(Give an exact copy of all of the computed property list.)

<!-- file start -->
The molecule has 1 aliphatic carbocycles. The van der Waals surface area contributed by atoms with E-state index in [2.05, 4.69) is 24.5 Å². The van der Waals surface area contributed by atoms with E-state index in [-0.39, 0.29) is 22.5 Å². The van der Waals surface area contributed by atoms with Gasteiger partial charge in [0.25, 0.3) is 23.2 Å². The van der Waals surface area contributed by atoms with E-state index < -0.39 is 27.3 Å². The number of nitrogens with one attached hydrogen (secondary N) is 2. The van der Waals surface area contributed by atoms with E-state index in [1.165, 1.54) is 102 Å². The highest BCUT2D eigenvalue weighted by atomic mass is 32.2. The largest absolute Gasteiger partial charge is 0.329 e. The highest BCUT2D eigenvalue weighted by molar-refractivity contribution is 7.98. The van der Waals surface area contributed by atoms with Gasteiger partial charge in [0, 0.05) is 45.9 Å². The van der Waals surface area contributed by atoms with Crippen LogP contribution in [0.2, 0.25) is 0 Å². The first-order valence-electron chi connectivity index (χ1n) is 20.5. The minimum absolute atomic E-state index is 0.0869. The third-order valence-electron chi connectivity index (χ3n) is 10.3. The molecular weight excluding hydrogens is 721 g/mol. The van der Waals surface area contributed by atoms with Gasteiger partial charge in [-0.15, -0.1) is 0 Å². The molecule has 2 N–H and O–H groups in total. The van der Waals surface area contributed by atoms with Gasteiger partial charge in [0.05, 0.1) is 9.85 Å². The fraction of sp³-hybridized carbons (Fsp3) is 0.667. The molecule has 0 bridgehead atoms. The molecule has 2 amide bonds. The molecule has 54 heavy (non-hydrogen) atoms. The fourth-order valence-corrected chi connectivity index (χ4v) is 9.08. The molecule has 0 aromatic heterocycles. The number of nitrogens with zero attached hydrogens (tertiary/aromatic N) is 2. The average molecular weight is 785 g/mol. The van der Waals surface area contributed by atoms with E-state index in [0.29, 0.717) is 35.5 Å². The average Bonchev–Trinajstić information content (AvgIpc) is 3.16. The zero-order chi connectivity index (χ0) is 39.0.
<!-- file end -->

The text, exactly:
The molecule has 1 aliphatic carbocycles. The van der Waals surface area contributed by atoms with E-state index in [2.05, 4.69) is 24.5 Å². The van der Waals surface area contributed by atoms with E-state index in [-0.39, 0.29) is 22.5 Å². The van der Waals surface area contributed by atoms with Gasteiger partial charge in [0.25, 0.3) is 23.2 Å². The van der Waals surface area contributed by atoms with E-state index < -0.39 is 27.3 Å². The number of nitrogens with one attached hydrogen (secondary N) is 2. The van der Waals surface area contributed by atoms with E-state index in [1.165, 1.54) is 102 Å². The highest BCUT2D eigenvalue weighted by atomic mass is 32.2. The largest absolute Gasteiger partial charge is 0.329 e. The highest BCUT2D eigenvalue weighted by molar-refractivity contribution is 7.98. The van der Waals surface area contributed by atoms with Gasteiger partial charge in [0, 0.05) is 45.9 Å². The van der Waals surface area contributed by atoms with Crippen LogP contribution in [0.2, 0.25) is 0 Å². The first-order valence-electron chi connectivity index (χ1n) is 20.5. The minimum absolute atomic E-state index is 0.0869. The third-order valence-electron chi connectivity index (χ3n) is 10.3. The molecular weight excluding hydrogens is 721 g/mol. The van der Waals surface area contributed by atoms with Gasteiger partial charge in [-0.15, -0.1) is 0 Å². The molecule has 2 N–H and O–H groups in total. The van der Waals surface area contributed by atoms with Gasteiger partial charge in [0.05, 0.1) is 9.85 Å². The fraction of sp³-hybridized carbons (Fsp3) is 0.667. The molecule has 0 bridgehead atoms. The molecule has 2 amide bonds. The molecule has 54 heavy (non-hydrogen) atoms. The fourth-order valence-corrected chi connectivity index (χ4v) is 9.08. The molecule has 0 aromatic heterocycles. The number of nitrogens with zero attached hydrogens (tertiary/aromatic N) is 2. The average molecular weight is 785 g/mol. The van der Waals surface area contributed by atoms with E-state index in [0.29, 0.717) is 35.5 Å². The average Bonchev–Trinajstić information content (AvgIpc) is 3.16. The zero-order chi connectivity index (χ0) is 39.0.